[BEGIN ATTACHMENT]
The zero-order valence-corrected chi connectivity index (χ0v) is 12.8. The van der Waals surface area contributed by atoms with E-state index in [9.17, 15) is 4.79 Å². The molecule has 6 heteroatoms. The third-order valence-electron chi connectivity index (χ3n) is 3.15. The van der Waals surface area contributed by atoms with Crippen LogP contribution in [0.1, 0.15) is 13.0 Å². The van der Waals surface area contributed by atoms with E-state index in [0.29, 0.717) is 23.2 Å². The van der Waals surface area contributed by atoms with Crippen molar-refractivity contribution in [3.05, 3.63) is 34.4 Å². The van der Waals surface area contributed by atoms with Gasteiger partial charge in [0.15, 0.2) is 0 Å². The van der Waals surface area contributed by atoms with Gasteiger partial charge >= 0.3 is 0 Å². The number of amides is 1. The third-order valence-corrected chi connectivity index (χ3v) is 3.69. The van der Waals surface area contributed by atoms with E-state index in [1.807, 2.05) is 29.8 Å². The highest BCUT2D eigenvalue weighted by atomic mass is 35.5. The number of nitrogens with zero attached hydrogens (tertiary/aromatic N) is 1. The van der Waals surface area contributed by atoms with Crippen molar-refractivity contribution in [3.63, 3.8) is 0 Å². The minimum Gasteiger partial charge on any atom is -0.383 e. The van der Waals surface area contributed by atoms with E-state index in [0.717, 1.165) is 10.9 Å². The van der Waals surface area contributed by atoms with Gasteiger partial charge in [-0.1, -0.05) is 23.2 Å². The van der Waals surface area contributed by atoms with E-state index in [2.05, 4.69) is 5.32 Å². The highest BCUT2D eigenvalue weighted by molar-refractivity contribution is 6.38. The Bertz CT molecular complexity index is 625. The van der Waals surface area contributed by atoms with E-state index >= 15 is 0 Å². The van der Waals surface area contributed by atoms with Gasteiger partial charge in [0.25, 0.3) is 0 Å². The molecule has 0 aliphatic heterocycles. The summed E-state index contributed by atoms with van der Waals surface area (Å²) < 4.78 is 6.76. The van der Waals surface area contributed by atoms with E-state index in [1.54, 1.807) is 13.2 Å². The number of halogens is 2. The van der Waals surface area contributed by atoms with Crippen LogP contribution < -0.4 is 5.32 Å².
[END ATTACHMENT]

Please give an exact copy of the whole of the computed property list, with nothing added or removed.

The zero-order valence-corrected chi connectivity index (χ0v) is 12.8. The van der Waals surface area contributed by atoms with E-state index in [9.17, 15) is 4.79 Å². The molecule has 6 heteroatoms. The third-order valence-electron chi connectivity index (χ3n) is 3.15. The van der Waals surface area contributed by atoms with Crippen LogP contribution in [0.1, 0.15) is 13.0 Å². The van der Waals surface area contributed by atoms with E-state index in [0.29, 0.717) is 23.2 Å². The van der Waals surface area contributed by atoms with Crippen molar-refractivity contribution in [3.05, 3.63) is 34.4 Å². The van der Waals surface area contributed by atoms with Gasteiger partial charge in [0.15, 0.2) is 0 Å². The van der Waals surface area contributed by atoms with Gasteiger partial charge >= 0.3 is 0 Å². The number of amides is 1. The third-order valence-corrected chi connectivity index (χ3v) is 3.69. The van der Waals surface area contributed by atoms with E-state index in [1.807, 2.05) is 29.8 Å². The highest BCUT2D eigenvalue weighted by atomic mass is 35.5. The number of nitrogens with zero attached hydrogens (tertiary/aromatic N) is 1. The van der Waals surface area contributed by atoms with Crippen molar-refractivity contribution in [3.63, 3.8) is 0 Å². The minimum Gasteiger partial charge on any atom is -0.383 e. The van der Waals surface area contributed by atoms with E-state index in [0.717, 1.165) is 10.9 Å². The van der Waals surface area contributed by atoms with Gasteiger partial charge in [-0.1, -0.05) is 23.2 Å². The van der Waals surface area contributed by atoms with E-state index in [2.05, 4.69) is 5.32 Å². The highest BCUT2D eigenvalue weighted by molar-refractivity contribution is 6.38. The Bertz CT molecular complexity index is 625. The van der Waals surface area contributed by atoms with E-state index >= 15 is 0 Å². The van der Waals surface area contributed by atoms with Gasteiger partial charge in [0.25, 0.3) is 0 Å². The molecule has 0 aliphatic heterocycles. The summed E-state index contributed by atoms with van der Waals surface area (Å²) < 4.78 is 6.76. The van der Waals surface area contributed by atoms with E-state index in [1.54, 1.807) is 13.2 Å². The number of halogens is 2. The van der Waals surface area contributed by atoms with Crippen LogP contribution < -0.4 is 5.32 Å².